And while many of the goofier jokes Whedon added are not to be found here (and aren’t terribly missed, even if some of them were pretty funny), this is at the end of the day a more lighthearted outing than Batman v Superman (not to mention more accessible), feeling appropriately comfortable with itself while not abandoning entirely what that movie had already established. As a director, Snyder displays full confidence, delivering interpretations of these classic characters that feel more traditional than what he’s done before, while managing to maintain what made his takes on them feel unique to his universe.

In other words, Snyder gets to have his cake and eat it too, with the extended running time allowing him to balance the childlike enthusiasm he brings to his fisticuffs (of which there are plenty) with the more mature filmmaking he demonstrated in Watchmen. For instance, Lois Lane’s grief over Clark’s passing gets to be explored much further here, as she takes the same walk to Superman’s memorial repeatedly, unable to motivate herself to go back to work, but giving her life some level of a foundation by buying a police officer a cup of coffee every day. It’s discreetly poignant, a deceivingly simple gesture of kindness on her part which she’s most likely not giving herself enough credit for. It’s little touches like this that make this Justice League feel fully fleshed out, and all the more emotionally rewarding for it.

Speaking of fleshing things out, Steppenwolf gets a full special effects makeover, and a lot more to do. Emphasized as a servant to Darkseid with slavish devolution to him, Steppenwolf becomes a character plagued by pain, his eyes constantly haunted even as he’s carrying out his overlord’s attacks. He’s also a lot more violent this time, with the R rating providing permission for him to kill a lot more people than he could with a PG-13 in theaters (although even with a fair amount of blood splattering, this is a pretty tame R). Darkseid, of course, was only name-dropped in the theatrical version, but does get to make a few notable appearances here, looking towering, menacing, and cool.

Much of the new content focuses on The Flash and especially Cyborg, whose backstory–similar in execution to Dr. Manhattan’s in Watchmen–takes up a good amount of the film’s focus. A welcome addition in an extended edition, it’s easy to justify why this was removed from the theatrical version simply for the sake of time and pacing (of course, that’s not taking into account the much publicized alleged feud that took place between Whedon and Fisher during production). Other removals are more confusing, such as a cameo by Willem Dafoe which serves as a teaser to 2018’s Aquaman and would’ve worked as a nice set up to that in the original cut.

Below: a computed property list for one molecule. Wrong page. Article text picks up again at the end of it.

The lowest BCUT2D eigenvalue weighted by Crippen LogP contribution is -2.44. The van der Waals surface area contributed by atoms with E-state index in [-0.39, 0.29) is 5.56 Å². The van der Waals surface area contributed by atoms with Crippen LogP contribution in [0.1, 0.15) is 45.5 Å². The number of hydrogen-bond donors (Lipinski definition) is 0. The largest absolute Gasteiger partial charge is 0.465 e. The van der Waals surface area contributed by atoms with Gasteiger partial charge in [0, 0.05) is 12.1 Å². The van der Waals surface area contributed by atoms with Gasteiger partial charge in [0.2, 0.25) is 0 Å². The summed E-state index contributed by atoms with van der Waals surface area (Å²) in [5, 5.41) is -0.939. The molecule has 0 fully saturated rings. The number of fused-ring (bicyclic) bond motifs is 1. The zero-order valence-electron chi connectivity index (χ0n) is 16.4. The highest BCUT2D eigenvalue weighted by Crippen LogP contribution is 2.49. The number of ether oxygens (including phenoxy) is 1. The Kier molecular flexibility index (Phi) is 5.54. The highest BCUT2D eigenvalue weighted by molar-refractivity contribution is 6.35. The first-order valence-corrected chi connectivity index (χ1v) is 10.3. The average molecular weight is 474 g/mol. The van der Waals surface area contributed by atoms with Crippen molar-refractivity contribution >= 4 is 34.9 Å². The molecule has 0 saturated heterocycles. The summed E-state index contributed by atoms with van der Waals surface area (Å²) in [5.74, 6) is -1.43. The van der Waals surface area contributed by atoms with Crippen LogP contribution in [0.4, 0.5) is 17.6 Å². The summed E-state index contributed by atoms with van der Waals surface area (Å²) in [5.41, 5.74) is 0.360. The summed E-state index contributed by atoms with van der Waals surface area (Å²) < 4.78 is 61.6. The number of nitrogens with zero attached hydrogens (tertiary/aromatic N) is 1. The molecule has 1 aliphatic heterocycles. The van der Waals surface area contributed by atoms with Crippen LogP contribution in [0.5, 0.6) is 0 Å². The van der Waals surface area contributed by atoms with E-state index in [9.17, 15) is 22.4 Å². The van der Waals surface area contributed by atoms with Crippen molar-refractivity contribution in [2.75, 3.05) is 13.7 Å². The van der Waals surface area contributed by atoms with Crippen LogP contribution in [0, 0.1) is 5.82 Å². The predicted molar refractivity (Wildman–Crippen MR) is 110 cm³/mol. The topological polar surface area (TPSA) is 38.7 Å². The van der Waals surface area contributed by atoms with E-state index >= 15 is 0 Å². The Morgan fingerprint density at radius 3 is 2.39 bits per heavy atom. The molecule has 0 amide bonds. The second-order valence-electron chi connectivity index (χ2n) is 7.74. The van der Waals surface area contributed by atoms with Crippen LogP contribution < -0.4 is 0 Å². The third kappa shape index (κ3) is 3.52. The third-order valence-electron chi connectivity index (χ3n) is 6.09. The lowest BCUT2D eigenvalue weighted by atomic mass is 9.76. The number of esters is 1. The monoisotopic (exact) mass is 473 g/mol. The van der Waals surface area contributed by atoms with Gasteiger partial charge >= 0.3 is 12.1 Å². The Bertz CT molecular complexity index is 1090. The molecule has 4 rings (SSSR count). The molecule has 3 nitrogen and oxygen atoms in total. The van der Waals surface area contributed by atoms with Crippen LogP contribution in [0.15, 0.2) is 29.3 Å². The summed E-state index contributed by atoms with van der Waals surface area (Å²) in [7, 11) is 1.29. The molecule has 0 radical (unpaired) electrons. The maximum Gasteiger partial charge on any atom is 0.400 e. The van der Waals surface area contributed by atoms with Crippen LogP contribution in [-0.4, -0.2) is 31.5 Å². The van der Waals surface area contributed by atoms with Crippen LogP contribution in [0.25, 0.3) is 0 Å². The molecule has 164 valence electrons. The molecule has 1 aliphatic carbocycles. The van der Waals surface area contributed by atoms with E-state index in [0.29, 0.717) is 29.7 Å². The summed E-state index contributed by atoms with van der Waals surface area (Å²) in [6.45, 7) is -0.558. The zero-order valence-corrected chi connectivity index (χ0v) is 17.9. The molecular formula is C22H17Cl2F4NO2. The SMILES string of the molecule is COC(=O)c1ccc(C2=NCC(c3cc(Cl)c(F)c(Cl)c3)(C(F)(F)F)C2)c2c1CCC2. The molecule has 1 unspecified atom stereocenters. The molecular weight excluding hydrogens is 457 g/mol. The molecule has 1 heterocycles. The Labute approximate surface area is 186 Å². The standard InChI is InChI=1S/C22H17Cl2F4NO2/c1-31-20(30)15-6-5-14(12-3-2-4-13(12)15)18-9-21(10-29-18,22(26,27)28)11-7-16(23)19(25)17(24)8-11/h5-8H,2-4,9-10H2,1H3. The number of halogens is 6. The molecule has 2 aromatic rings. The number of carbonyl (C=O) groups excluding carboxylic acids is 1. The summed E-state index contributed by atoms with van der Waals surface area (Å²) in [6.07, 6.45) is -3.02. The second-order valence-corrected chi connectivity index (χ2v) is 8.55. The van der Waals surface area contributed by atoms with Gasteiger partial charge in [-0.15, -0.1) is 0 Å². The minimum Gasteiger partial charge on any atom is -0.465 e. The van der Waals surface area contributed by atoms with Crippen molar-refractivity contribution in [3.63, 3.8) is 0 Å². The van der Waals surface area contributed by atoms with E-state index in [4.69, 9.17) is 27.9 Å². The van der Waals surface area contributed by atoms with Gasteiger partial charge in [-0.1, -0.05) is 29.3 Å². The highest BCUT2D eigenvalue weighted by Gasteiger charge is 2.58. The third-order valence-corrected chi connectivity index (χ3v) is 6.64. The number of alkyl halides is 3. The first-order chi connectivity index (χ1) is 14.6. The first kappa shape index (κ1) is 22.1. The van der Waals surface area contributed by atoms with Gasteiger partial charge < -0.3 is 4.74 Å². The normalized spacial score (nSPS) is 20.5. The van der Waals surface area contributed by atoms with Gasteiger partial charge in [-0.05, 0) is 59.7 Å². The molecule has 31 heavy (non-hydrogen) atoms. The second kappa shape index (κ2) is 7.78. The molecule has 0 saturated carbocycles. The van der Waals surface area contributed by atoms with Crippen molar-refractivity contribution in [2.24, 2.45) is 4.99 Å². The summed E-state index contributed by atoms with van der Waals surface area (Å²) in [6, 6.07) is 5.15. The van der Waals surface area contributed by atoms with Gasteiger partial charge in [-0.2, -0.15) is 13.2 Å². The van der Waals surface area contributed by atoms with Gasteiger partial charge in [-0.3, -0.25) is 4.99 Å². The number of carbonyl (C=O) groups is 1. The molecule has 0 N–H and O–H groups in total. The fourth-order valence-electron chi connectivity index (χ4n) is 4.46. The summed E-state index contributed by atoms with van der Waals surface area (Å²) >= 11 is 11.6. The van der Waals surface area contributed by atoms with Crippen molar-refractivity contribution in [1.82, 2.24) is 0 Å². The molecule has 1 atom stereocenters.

If there’s anything about Zack Snyder’s Justice League that might disappoint some fans, it’s that most of the film’s action beats were already in Whedon’s version, with a breathtaking sequence involving Flash rescuing a young girl from being run over by a truck being the only one that’s completely new. That being said, all of the fights have been amplified and expanded upon, with horses being thrown further, bodies falling down harder, and every kick and gunshot feeling fiercer. This is all greatly enhanced by a brand new musical score from Tom Holkenborg, which increases the adrenaline factor where it really counts.

It’s also a wonder how much the muted color palate helps this feel different from the original movie, with Snyder thankfully removing the bizarre glaring red sky that Whedon added to the climatic conflict. It also works remarkably well in 4:3 framing, giving everything a subtly retro feel which–intentionally or not–makes it resemble a film viewed on VHS presented in the pan and scan format.

It’s fitting, in a way, that Snyder chooses to end his opus on a cliffhanger, teasing the creation of what might’ve been while still managing to find contentment in doing so. Zack Snyder’s Justice League has the shadow what came before looming over it, the existence of Whedon’s meddling with it both inviting comparison  to it and almost taunting it like a cartoon shoulder devil.

But it overcomes all of this and triumphs as an individual creative vindication, albeit on a bittersweet level, with the spirit of Snyder’s daughter floating over it like a halo, her presence being felt frequently throughout the film as it’s probably no coincidence that grief, fatherly love and affection are among its most consistent themes. Given its rousing nature, I was initially wanting to clap once the movie’s end titles started rolling (to clarify, I was alone and in front of my laptop and it was past 3:00 AM), but instead my silence was demanded as Snyder dedicates them to his loss, with Leonard Cohen’s Hallelujah being played quietly on a piano as it was his daughter’s favorite song.

Whether you love Zack Snyder’s Justice League or hate it, you have to respect its existence.

Animated Classic or Back To The Drawing Board?

Zack Snyder's Justice League
Warner Bros. Pictures
Streaming on HBO Max
242 minutes
Rated R
Directed by Zack Snyder